Patients’ preferences for surgical and adjuvant systemic treatment in early breast cancer: A systematic review.
Cancer Treat Rev. 2014 Jun 23;
Authors: Hamelinck VC, Bastiaannet E, Pieterse AH, Jannink I, van de Velde CJ, Liefers GJ, Stiggelbout AM
PURPOSE: Treatment decisions in early breast cancer can revolve around type of surgery and whether or not to have adjuvant systemic therapy. This systematic review aims to give an overview of patient self-reported factors affecting preferences for breast conserving surgery (BCS) versus mastectomy (MAST), the minimal benefit patients require from adjuvant chemotherapy (aCT) and/or adjuvant hormonal therapy (aHT) to consider it worthwhile, and factors influencing this minimally-required benefit.
METHODS: PubMed and EMBASE were searched for relevant articles. Two reviewers independently selected articles and extracted data.
RESULTS: We identified 15 studies on surgical and six on adjuvant systemic treatment decision-making. Factors affecting patient preference for BCS most frequently related to body image (44%), while factors influencing preference for MAST most often related to survival/recurrence (46%). To make adjuvant systemic therapy worthwhile, the median required absolute increase in survival rate was 0.1-10% and the median required additional life expectancy was 1day to 5years. The range of individual preferences was wide within studies. Participants in the aHT studies required larger median benefits than those in the aCT studies. Factors associated with judging smaller benefits sufficient most often (44%) related to quality of life (e.g., less treatment toxicity).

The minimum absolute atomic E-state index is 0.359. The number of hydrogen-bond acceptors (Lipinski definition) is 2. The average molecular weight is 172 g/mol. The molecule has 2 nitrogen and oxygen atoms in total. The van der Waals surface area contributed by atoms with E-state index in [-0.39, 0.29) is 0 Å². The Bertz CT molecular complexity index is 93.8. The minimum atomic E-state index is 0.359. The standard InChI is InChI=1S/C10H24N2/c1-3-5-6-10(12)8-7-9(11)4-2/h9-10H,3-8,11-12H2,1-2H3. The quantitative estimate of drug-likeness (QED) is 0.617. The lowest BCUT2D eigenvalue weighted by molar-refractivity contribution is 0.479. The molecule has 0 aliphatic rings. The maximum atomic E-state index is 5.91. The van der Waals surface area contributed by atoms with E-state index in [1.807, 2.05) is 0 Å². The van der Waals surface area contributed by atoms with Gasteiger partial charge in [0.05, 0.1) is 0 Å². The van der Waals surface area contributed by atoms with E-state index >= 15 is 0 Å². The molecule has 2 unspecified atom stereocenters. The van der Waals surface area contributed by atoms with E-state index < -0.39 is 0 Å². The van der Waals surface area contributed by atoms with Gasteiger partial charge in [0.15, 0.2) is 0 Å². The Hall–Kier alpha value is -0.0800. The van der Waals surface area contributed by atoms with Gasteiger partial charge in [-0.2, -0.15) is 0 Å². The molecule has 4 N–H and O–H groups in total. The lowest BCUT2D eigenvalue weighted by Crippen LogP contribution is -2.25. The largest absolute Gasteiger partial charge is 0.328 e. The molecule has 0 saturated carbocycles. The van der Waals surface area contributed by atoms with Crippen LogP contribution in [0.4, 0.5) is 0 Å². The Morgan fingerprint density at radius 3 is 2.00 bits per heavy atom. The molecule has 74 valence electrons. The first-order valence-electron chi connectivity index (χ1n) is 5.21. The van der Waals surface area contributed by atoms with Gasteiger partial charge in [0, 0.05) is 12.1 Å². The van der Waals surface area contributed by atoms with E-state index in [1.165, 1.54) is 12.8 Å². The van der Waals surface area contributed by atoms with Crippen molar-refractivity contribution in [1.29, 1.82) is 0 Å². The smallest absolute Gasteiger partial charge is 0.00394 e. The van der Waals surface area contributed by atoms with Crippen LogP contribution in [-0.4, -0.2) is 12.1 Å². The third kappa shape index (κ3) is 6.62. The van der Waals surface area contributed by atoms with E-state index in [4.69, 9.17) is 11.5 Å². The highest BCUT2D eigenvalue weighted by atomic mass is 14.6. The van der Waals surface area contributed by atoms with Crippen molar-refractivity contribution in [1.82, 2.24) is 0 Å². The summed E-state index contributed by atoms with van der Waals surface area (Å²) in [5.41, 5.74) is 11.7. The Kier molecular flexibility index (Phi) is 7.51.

CONCLUSION: Decisive factors in patients’ preferences for surgery type commonly relate to body image and survival/recurrence. Most participants judged small to moderate benefits sufficient to consider adjuvant systemic therapy worthwhile, but individual preferences varied widely. Clinicians should therefore consider the patient’s preferences to tailor their treatment recommendations accordingly.
PMID: 24986544 [PubMed – as supplied by publisher]